• Double-unders have appeared in every Open since 2011, while it is difficult to perform the movement with no rope, line hops have long been considered an acceptable equipment-free substitute.
  • Toes-to-bar have also been featured in every Open since 2011. It is likely that we will see sit-ups in place as an equipment-free substitute.
  • Bear crawls were the scale for handstand walks in the Open for the last 3 Opens. It is likely that we will see their return to the equipment-free division as CrossFit pushes to make the open more accessible for all.
  • Overhead lunges, whether with a dumbbell or a barbell have been featured in 40% of Opens since their introduction in 2016. It is likely that an equipment-free version of the Open will feature some sort of bodyweight walking lunge.
  • CrossFit has long been known to test an athlete’s strength and explosive power in the Open through one-rep maxes. If we were to see another one-rep max in the Open this year, it’s likely that power and strength could be tested in the equipment free version with something like a one-rep max broad jump.
  • While the handstand walk is technically considered equipment free, it also requires a significant amount of space and would go against CrossFit’s push to make the Open (especially the equipment-free version) more accessible. Instead, we’re more likely to see some sort of in-place hold, whether that is a plank, a wall supported handstand or a freestanding handstand in place.

What can be repeated?: While nearly every Open workout has required equipment, there has been one workout in the last 10 years that has required no equipment. In 2012, Castro announced the first workout of the Open as seven minutes of burpees to target.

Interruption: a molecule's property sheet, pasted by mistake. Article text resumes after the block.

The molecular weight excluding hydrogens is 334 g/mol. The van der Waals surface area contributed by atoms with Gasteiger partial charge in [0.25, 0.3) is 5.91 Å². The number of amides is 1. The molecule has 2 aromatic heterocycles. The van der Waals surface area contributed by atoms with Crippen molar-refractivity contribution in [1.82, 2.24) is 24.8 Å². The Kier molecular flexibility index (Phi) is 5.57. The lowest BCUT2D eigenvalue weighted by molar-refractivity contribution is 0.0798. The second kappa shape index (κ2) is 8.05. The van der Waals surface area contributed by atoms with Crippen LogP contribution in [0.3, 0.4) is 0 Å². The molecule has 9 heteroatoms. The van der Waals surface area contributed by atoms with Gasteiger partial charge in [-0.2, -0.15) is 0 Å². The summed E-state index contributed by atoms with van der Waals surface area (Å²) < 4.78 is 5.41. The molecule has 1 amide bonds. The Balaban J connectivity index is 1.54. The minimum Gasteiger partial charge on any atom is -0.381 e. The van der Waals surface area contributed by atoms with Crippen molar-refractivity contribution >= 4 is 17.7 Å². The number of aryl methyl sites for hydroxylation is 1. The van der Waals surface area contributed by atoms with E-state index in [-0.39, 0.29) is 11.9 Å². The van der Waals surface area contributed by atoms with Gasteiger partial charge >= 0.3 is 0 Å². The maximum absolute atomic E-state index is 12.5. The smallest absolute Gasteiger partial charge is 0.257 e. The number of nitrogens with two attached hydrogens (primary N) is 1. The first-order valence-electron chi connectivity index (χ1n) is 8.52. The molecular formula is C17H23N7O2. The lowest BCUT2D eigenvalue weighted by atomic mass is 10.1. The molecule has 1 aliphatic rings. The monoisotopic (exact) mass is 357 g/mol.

• This has been the only Open workout to feature no equipment and serves as a strong candidate for a workout that could be repeated across all divisions, seeing as it is extremely accessible to all levels and abilities.
  • While it won’t be a direct repeat, we could see the repeat of 17.5, which featured double-unders and thrusters, movements that could easily be scaled to air squats and line hops for an equipment-free version.
  • Another workout that could easily be scaled and poses as a strong candidate for a repeat, because of its appearance two times already in the Open, is 14.5, which later reappeared as 16.5 and featured thrusters and burpees over the bar. Two movements that could easily be scaled to air squats and burpees for the equipment-free division.
  • While hard to imagine, workout 18.1 and 18.1A could see themselves being repeated with dumbbell squats becoming air squats and the one rep max clean becoming a one-rep max broad jump to test explosiveness and power in an equipment-free way.

The big picture: Based on previous trends, it seems that we will see a mixture of both new movements as well as scales of classic CrossFit Open movements. Based on the previous ten years, it’s clear that Castro and his team have no bottom to their creativity and their ability to make the Open a fun and challenging experience for all levels and abilities of fitness.